Farmers push the envelope with community-focused craft brewery.
Story and photos by Liam Migdail
It’s been just a few months since Cliff and Michael Lindgren released their first batch of farm-brewed beer for sale to local bars. But that isn’t stopping the father and son team from stepping outside the box.
Rather than play it safe by launching with a line-up of tried-and-true flagship brews, their fledgling brewery is already dabbling in unique projects that range from veering slightly off the beaten path to resurrecting a 19th century relic.
Their pale ale, It’s Beautiful and So Are You, is made unique by the addition of roasted sweet potatoes, which results in a smooth and slightly sweet brew that’s safe for people who can’t tolerate gluten. For their India pale ale, I Love Mary-Jane (named for Michael’s mother), the duo created their own local style, with hops added at different points in the brewing process for a tropical, floral taste. The previously alluded to Clarks Ferry Swankey follows a recipe that German immigrants brought to Pennsylvania in the 1800s. With the help of a beer historian and local historical societies, the Lindgrens researched the right mix of ingredients, which include some unique additions like wheat bran, star anise and molasses.
“Our tag line is ‘adventurously brewed’ and we like to say we’re using the science of brewing and the art of customer experience,” Michael Lindgren said. “By using the knowledge we have of the science of brewing, we’re able to do those unique things where we’re pushing the envelope but we know it will yield good results because of the science behind it.”
The business, Lindgren Craft Brewery, is brand new and just establishing its foothold in the local beer scene. But it’s been a long time in the making.
The story starts in 1990 when Cliff Lindgren, an electrical engineer and former Navy pilot who grew up in the New York City area, bought a former dairy farm near Duncannon, Perry County.
“I made the mistake when I was a kid growing up of saying I want to be a farmer,” he joked. “Good example of be careful what you ask for.”
Michael was born two years later and over the next decade, the family, Farm Bureau members, began to raise turkeys part time as Cliff continued to work as an engineer. Today, the farm has expanded to four barns and raises 50,000 to 75,000 turkeys per year.
Cliff home brewed as a hobby, which piqued Michael’s interest in beer. But it was a tour of Yuengling’s Pottsville brewery when Michael was in college that gave him what he’s dubbed “shiny tank syndrome.” Dead set on brewing, he dropped out of college to work his way up in the beer world, starting as a server at Appalachian Brewing Company near Harrisburg. He soon moved up the ladder and got involved in the brewing process.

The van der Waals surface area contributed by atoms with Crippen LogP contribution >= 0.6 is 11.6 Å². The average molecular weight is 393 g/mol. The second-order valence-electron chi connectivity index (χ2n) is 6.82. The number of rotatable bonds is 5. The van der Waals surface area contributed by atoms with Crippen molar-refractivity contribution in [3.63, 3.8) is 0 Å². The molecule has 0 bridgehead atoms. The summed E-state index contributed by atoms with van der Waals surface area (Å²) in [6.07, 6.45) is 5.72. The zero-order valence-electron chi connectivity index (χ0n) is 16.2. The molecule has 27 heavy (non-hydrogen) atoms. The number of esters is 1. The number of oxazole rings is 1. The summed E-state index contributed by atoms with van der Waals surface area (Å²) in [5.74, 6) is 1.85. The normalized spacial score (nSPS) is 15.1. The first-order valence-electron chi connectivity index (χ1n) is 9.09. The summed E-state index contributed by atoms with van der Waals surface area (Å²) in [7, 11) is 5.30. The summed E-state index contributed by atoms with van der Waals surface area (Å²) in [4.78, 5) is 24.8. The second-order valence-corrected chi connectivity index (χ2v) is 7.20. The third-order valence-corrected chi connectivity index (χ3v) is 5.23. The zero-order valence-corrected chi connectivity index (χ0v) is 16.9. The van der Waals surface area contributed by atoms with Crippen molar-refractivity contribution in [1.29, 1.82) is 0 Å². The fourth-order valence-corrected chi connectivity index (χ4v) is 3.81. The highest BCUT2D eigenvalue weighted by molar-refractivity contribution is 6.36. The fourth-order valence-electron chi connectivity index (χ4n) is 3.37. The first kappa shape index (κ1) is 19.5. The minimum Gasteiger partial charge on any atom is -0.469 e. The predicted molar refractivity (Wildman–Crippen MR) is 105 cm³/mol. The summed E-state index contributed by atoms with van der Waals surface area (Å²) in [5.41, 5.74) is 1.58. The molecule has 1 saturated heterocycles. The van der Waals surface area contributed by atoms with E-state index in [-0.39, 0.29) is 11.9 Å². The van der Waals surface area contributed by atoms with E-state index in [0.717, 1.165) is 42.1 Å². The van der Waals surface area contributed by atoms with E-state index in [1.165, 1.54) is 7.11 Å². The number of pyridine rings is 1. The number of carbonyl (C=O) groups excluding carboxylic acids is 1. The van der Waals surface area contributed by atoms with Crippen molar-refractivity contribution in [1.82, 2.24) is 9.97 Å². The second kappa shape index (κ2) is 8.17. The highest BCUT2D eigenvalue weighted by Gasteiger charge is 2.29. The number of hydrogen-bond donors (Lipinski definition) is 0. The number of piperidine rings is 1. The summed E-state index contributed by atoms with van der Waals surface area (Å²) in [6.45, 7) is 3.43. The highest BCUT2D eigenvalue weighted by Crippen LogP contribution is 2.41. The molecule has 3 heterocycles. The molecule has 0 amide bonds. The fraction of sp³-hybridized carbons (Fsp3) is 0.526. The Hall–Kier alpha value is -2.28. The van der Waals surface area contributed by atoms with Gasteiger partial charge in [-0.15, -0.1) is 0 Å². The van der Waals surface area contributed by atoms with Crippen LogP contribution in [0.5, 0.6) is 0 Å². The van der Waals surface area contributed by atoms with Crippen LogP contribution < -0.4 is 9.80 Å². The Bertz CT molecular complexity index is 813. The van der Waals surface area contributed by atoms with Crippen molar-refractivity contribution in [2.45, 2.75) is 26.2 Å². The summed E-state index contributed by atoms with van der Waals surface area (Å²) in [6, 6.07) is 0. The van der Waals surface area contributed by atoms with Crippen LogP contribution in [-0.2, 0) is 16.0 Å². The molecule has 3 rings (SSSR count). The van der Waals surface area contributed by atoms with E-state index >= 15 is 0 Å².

After returning to Penn State for a degree in agribusiness, he and Cliff began talking more seriously about their longtime dream of owning a business together and saw an opportunity in their shared love of brewing. They began spending a lot of time at nearby River Bend Hop Farm and Brewery asking a lot of questions.
“Finally, one of them says: ‘Go out and do it already,’” Cliff Lindgren said. “We looked at each other and said: ‘Why don’t we?’”
They converted an old milking parlor into a small brewery and brought a veteran brewer Michael had worked with at Appalachian, Jason Simmons, on board as head brewer. With the current set up, the brewery can produce one, two-barrel batch of beer at a time. The beer is sold on tap at two nearby restaurants: Sorrento’s Bar & Lounge in Duncannon and Mastracchio’s Restaurant & Lounge in Newport.
But this is just the beginning and the Lindgrens have big plans for the future. They’d like to expand production and are looking into locations for a tasting room. In the meantime, they’ve been making regular appearances at beer festivals to get the word out about their brews.
The Lindgrens say that, as farmers, they bring a unique perspective to their beer.
“Using local ingredients and trying to connect with the community is really important to us,” Michael Lindgren said.
Their coffee stout uses coffee beans from a local roaster, Shermans Valley Coffee Company. The Clarks Ferry Swankey will be sold exclusively at a local farm market to benefit an effort to restore the Clarks Ferry Tavern, the area’s oldest building. They’re looking into using local maple syrup and honey and have been talking with other farmers locally who are interested in growing grain for the Lindgrens to malt for their beer.
“We have half a notebook full of ideas,” Cliff Lindgren said.
Being a part of a strong and close community are among the reasons the Lindgrens say they’re happy to be farmers. As they’ve gotten involved in brewing, they’ve found the same to be true of the beer community.
“You find out it’s a very small community and you keep running into the same people again,” Cliff Lindgren said.
“It’s really cool,” Michael Lindgren added, “because everybody’s helping everybody.”
Lindgren Craft Brewery
On-farm brewery specializing in unique brews
Michael and Cliff Lindgren
Duncannon, Perry County